In 1666 he arrived in Florence, Italy, by way of the Alps, where he was reminded of the seashell question. He was awed by the massive mountains and delighted to observe the rock strata firsthand. He was also pleased to find a group of similar-minded philosophers who thrived on experimental science. One of these men was Francesco Redi, the grand duke's physician. Redi had disproved spontaneous generation. People had thought that flies came to life from dung or rotting meat, but Redi showed that if the meat was covered with netting, then no flies appeared. Preexisting flies needed access to the organic matter to lay the eggs that developed into maggots. Redi was also a member of the Accademia del Cimento, a group devoted to experimental science. This group was sponsored by the grand duke of Tuscany, Ferdi-nando II de'Medici, and his brother Prince Leopoldo. The intelligent Medici brothers were not only formal philanthropists, but they actively participated in the experiments and the discussions of the Cimento. They generously provided materials for experiments and welcomed Steno into their association. The grand duke gave him an appointment as a physician at the Hospital of Santa Maria Nuova, leaving him plenty of time to pursue independent research.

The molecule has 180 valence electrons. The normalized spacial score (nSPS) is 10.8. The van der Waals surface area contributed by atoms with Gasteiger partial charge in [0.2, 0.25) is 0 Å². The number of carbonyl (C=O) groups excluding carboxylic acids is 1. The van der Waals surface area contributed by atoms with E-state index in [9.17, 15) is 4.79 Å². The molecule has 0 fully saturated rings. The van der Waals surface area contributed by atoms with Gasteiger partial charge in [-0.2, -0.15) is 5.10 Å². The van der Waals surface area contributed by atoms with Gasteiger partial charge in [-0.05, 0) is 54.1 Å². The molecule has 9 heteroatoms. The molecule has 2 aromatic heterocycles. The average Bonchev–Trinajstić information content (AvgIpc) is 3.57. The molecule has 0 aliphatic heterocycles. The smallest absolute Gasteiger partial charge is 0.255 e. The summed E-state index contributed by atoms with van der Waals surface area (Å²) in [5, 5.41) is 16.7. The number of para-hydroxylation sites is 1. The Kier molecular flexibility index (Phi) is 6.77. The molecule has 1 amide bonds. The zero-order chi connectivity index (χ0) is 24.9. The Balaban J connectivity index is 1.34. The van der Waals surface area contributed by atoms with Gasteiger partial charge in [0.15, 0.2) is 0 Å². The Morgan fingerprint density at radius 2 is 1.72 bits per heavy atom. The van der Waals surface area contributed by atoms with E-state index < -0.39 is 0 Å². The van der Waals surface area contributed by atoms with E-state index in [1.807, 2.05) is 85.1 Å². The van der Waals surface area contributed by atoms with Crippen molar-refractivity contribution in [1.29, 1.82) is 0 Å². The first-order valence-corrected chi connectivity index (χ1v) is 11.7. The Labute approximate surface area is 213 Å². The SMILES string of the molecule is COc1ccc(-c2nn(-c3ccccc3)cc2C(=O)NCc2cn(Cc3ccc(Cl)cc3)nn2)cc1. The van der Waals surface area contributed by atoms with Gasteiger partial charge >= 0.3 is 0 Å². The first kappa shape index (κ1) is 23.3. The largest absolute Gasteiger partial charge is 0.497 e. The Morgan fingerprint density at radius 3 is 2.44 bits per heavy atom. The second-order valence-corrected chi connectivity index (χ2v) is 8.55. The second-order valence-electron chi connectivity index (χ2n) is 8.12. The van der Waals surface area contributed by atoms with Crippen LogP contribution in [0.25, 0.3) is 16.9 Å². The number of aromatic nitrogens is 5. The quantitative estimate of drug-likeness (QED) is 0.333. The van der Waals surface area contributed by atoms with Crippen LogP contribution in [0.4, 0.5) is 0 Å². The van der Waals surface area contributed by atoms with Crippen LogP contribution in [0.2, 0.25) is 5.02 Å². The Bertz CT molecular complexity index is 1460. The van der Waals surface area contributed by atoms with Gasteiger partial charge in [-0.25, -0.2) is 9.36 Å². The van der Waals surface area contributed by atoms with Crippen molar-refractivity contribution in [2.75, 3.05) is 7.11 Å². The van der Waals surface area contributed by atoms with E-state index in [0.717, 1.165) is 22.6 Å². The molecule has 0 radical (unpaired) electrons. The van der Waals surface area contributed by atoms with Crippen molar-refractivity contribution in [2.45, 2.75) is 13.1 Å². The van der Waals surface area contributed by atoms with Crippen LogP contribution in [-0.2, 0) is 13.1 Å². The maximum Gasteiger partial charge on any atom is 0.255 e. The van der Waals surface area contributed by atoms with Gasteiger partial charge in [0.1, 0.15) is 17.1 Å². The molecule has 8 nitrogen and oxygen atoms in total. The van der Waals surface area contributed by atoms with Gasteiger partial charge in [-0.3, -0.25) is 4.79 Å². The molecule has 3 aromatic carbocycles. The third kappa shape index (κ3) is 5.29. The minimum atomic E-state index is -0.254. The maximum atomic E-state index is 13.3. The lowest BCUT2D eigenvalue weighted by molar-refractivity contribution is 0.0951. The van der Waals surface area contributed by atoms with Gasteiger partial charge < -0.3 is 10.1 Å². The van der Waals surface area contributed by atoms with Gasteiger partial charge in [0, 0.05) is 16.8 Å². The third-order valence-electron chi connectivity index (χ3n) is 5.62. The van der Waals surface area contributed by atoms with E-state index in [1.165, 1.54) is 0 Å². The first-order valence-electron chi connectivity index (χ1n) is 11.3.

Steno had been working on a new line of research involving muscle contraction. Anatomists believed that muscles moved because something pushed on them, yet muscles seemed to contract on their own. How did this happen? It certainly was not the pineal gland. One hypothesis was that fluids rushed in, causing the muscle to swell. With support from other members of the Cimento, Steno pursued this problem. Geometrically, he showed that when a muscle contracted, it neither grew nor shrank. The overall volume was maintained though the shape of the muscle fibers changed by contracting. These results were published in Elements of Muscular Knowledge in 1667.
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